This Monday’s Mod, installing locking spindle nuts on your HMMWV comes from my good Facebook Friend, Rub Muradian of Damage Control Customs.
This article will focus on installing a Locking Spindle Nut, which can be purchased here. At the end of this article, there will be a few bonus items.
Note: This article is not intended to replace your Training Manual / Owner Manual, please use this article to only supplement.
You want to first start with draining the existing gear oil by removing the drain plug using a 5/16 Allen wrench. The drain plug is items number 4 within the first image below. You want to open this plug and allow it to completely drain.
Next you want to remove the steering arm cover, which will expose the existing spindle nut. To do this, you’ll need a 3/4 socket. Within the first image below, item number 5 is the steering arm cover, and items 6 and 7 are referencing the nuts to be removed in this step.
Note: You may have to remove the tie rod end / radius rod end from the steering arm cover. On trucks with CTIS, disconnecting of the arm may be required since it is almost impossible to get the cover back on without folding the lip of the seal.
Next you want to remove all of the old gasket from the steering arm cover and the geared hub. After which you want to dry off any of the old gear oil.
Next you want to bend back (away from the retaining nut) the locking tabs on your existing lock-washer. Then, using a retaining nut wrench / socket you want to remove the retaining nut, lock-washer, and keyed washer.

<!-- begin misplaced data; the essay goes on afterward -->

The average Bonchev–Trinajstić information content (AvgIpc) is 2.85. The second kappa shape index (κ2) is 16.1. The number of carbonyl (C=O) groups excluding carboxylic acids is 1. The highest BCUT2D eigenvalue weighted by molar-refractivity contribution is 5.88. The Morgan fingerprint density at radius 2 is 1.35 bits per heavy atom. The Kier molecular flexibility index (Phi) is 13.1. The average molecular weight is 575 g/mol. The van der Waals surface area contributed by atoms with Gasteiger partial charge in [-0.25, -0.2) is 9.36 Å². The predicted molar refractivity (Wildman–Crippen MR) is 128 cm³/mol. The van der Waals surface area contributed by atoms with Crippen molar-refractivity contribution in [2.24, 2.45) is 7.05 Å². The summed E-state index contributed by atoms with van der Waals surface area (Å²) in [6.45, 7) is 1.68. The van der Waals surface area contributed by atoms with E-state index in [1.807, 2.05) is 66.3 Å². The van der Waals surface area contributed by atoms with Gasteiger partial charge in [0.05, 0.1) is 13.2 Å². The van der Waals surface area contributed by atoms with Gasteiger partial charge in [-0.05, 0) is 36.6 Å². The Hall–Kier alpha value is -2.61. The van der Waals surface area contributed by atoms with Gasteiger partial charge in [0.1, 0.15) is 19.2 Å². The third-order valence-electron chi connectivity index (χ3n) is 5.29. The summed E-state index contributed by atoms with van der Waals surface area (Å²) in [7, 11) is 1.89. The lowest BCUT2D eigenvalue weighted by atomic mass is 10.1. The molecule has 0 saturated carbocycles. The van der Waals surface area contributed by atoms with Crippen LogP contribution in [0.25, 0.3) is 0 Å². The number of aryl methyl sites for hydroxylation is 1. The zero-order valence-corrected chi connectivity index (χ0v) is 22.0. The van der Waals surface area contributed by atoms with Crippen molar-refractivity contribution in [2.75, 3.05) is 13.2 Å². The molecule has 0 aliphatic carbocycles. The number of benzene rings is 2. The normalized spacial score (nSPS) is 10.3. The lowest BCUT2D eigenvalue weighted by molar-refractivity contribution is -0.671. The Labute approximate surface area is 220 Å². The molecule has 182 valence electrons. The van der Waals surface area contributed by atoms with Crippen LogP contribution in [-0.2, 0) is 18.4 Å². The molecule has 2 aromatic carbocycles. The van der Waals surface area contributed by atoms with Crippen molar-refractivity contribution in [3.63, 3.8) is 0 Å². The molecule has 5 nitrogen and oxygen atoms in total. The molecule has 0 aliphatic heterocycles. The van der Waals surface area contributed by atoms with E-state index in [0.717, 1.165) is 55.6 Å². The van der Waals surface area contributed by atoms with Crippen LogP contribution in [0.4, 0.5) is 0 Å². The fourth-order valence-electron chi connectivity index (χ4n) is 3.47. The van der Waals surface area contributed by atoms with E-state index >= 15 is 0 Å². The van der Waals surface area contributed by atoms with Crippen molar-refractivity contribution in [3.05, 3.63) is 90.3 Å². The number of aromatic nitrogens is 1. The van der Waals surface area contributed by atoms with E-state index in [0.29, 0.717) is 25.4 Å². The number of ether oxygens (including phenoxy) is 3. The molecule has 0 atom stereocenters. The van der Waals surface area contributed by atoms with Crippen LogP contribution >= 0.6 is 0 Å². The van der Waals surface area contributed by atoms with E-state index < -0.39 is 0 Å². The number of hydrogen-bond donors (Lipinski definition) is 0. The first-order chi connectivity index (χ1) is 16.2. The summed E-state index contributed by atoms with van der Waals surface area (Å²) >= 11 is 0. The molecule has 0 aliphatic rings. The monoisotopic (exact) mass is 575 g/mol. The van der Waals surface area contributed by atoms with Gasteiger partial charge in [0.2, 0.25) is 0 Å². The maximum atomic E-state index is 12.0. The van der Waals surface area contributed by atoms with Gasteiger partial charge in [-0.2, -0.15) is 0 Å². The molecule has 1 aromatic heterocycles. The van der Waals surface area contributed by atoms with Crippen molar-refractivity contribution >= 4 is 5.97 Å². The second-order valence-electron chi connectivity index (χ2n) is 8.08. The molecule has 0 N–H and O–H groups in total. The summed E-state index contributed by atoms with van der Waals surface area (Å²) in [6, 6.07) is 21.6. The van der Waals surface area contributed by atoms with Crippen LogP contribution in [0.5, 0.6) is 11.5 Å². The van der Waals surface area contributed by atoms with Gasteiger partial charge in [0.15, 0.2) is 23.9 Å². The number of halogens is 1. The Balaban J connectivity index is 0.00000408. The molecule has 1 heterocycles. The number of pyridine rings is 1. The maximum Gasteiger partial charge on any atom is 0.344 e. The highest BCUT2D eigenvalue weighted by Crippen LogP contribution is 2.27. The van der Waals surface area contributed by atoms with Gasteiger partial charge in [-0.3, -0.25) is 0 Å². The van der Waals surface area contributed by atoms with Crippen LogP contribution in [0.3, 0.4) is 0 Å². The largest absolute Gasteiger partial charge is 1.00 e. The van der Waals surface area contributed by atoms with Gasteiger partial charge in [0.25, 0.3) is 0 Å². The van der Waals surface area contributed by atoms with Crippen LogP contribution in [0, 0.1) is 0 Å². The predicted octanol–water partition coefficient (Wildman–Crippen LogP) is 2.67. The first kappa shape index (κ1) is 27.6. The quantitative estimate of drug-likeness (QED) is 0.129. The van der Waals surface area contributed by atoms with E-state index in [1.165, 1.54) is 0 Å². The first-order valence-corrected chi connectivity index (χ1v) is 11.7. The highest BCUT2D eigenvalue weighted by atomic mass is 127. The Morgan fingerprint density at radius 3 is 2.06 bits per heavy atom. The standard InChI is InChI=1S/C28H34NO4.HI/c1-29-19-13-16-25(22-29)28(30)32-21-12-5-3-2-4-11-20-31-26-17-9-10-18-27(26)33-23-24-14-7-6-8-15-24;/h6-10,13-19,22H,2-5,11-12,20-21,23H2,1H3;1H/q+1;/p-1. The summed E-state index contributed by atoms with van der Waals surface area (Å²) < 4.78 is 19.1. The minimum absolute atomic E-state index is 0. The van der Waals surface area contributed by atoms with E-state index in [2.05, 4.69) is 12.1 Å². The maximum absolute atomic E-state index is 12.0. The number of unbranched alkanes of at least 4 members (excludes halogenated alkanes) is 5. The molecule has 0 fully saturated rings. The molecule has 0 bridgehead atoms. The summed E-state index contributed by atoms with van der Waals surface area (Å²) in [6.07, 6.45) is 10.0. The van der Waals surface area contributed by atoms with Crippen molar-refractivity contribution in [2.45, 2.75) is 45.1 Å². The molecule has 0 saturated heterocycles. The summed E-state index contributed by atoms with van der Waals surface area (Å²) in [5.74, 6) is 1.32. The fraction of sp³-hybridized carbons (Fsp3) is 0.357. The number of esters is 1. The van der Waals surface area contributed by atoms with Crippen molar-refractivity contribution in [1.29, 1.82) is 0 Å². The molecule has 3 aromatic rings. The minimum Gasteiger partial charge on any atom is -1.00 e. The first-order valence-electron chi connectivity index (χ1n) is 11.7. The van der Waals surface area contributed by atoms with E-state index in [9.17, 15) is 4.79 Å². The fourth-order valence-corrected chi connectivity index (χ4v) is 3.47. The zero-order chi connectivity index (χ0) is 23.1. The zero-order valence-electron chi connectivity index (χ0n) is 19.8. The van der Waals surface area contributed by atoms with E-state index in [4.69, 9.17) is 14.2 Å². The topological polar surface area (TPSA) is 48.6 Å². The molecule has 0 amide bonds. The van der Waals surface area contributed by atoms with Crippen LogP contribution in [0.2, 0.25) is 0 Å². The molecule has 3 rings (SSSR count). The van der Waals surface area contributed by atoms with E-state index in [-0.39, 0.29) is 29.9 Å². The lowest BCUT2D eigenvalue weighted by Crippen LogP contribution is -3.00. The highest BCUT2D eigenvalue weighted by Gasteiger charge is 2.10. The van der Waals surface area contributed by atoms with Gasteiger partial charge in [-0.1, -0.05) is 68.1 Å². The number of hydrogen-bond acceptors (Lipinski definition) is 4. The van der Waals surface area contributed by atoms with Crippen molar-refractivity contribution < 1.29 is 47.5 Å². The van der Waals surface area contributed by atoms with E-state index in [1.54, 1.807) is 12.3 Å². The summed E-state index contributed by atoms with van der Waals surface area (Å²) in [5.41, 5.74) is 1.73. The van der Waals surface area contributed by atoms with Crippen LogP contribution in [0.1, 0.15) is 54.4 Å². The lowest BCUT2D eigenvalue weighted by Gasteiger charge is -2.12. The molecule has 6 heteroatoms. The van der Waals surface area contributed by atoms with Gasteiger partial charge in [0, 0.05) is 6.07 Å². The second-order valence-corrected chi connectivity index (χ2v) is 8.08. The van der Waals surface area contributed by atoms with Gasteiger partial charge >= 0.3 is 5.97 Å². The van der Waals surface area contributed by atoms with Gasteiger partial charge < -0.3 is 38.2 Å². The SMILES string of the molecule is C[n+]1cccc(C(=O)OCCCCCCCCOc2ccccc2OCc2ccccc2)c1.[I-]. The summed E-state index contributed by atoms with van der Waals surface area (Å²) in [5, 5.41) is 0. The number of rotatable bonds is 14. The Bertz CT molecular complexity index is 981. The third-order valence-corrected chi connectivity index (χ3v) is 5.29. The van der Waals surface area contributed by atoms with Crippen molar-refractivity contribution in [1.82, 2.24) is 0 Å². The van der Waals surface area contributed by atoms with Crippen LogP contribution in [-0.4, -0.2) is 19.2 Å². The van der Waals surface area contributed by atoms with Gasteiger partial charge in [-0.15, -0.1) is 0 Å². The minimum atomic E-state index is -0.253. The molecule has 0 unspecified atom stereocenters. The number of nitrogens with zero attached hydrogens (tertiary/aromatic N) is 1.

Next you want to start to install your Locking Spindle Nut. You want to take the notched washer and install that onto your spindle.
Next you want to install your locking retainer and and the snap ring. The locking retainer will have one of 6 position to which it may securely lock onto. To install the snap rings you will need large snap ring pliers. It is critical to make sure your locking retainer and snap ring are in place correctly.
Since you have the geared hubs exposed, you might as well as check your bearing.
Since you have the tire off, you might as well as check to make sure your shafts are seated completely.
Since you have the tire off, you might as well as check all of your joints. In this case we’re going to look at the boll joints. If needed, such as in this case, refill the grease, or maybe consider changing the boll joints.